DISCUSSION: During the course of the day on August 21st, 2017, a good portion of North America experienced space-oriented history by way of the most recent total solar eclipse. As the path of totality (which average at around 70 miles wide) traveled across the path of the eclipse at between roughly 1,500 and 1,700 mph on average during the course of the total solar eclipse's path. The most remarkable part to many people which were positioned somewhere along the path of totality was the brief but impressive corona on display around the periphery of the Moon during the height of the eclipse in any given location within the 70-mile diameter range from the focal point of the eclipse. There is no doubt that this was exciting for many people in the path of this total solar eclipse since many people are usually only ever able to experience a few of these type of solar events in their lifetime(s). Most importantly during any solar eclipse is to always be cognizant of the fact that staring at a given solar event can inflict severe damage to one's ocular abilities in both the short- and the longer-term. Therefore, it is always imperative to have protective eye-wear on hand at all times when preparing to view any type of solar-based phenomenon.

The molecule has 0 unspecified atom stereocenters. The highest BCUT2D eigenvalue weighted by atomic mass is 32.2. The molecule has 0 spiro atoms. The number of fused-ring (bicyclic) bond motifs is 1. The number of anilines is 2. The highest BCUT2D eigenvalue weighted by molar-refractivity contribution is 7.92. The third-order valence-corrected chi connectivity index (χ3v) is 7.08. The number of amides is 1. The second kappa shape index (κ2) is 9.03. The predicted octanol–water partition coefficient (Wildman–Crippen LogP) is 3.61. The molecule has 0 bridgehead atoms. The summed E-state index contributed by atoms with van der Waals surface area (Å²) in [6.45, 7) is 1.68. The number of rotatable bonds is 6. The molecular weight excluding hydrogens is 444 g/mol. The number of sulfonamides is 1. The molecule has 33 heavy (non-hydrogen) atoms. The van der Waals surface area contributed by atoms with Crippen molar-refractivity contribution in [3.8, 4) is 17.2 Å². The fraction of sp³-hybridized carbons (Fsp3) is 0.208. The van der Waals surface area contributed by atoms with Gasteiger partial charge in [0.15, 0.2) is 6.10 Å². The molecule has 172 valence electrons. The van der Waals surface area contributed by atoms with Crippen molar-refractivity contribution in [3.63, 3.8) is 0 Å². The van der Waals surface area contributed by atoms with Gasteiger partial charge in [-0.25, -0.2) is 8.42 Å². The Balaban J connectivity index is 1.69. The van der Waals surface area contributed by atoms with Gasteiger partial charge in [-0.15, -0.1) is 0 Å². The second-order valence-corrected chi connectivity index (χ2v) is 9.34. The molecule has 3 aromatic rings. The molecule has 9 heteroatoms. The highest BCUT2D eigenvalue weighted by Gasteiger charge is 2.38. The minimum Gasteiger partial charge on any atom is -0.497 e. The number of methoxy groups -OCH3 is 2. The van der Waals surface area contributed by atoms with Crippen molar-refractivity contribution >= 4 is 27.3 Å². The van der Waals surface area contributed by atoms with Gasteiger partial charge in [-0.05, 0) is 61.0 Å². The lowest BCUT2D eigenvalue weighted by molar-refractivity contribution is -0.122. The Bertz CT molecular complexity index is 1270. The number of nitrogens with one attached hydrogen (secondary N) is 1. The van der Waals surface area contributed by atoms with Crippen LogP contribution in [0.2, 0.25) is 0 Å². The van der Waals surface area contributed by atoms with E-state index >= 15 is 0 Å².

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©2017 Meteorologist Jordan Rabinowitz